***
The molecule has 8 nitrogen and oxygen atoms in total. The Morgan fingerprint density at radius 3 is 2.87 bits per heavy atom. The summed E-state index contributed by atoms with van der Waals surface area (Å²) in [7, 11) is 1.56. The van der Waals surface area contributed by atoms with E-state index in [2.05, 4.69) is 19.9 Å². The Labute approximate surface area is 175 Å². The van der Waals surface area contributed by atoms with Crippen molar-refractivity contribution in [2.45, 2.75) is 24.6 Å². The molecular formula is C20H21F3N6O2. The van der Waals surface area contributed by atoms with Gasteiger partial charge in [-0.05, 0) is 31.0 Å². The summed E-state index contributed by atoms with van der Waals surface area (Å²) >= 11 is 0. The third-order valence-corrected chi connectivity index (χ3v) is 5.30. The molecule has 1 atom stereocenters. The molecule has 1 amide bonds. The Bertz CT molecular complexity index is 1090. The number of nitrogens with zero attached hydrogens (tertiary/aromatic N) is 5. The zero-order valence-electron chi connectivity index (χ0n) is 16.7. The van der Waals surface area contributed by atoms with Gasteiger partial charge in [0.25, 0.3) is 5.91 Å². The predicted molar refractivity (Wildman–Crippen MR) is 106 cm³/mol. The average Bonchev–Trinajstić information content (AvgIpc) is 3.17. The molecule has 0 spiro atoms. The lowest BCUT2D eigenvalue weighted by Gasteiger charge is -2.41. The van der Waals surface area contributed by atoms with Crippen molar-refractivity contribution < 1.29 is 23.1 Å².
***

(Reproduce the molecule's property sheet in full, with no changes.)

The molecule has 8 nitrogen and oxygen atoms in total. The Morgan fingerprint density at radius 3 is 2.87 bits per heavy atom. The summed E-state index contributed by atoms with van der Waals surface area (Å²) in [7, 11) is 1.56. The van der Waals surface area contributed by atoms with E-state index in [2.05, 4.69) is 19.9 Å². The Labute approximate surface area is 175 Å². The van der Waals surface area contributed by atoms with Crippen molar-refractivity contribution in [2.45, 2.75) is 24.6 Å². The molecular formula is C20H21F3N6O2. The van der Waals surface area contributed by atoms with Gasteiger partial charge in [-0.05, 0) is 31.0 Å². The summed E-state index contributed by atoms with van der Waals surface area (Å²) >= 11 is 0. The third-order valence-corrected chi connectivity index (χ3v) is 5.30. The molecule has 1 atom stereocenters. The molecule has 1 amide bonds. The Bertz CT molecular complexity index is 1090. The number of nitrogens with zero attached hydrogens (tertiary/aromatic N) is 5. The zero-order valence-electron chi connectivity index (χ0n) is 16.7. The van der Waals surface area contributed by atoms with Gasteiger partial charge in [0.25, 0.3) is 5.91 Å². The predicted molar refractivity (Wildman–Crippen MR) is 106 cm³/mol. The average Bonchev–Trinajstić information content (AvgIpc) is 3.17. The molecule has 0 spiro atoms. The lowest BCUT2D eigenvalue weighted by Gasteiger charge is -2.41. The van der Waals surface area contributed by atoms with Crippen molar-refractivity contribution < 1.29 is 23.1 Å².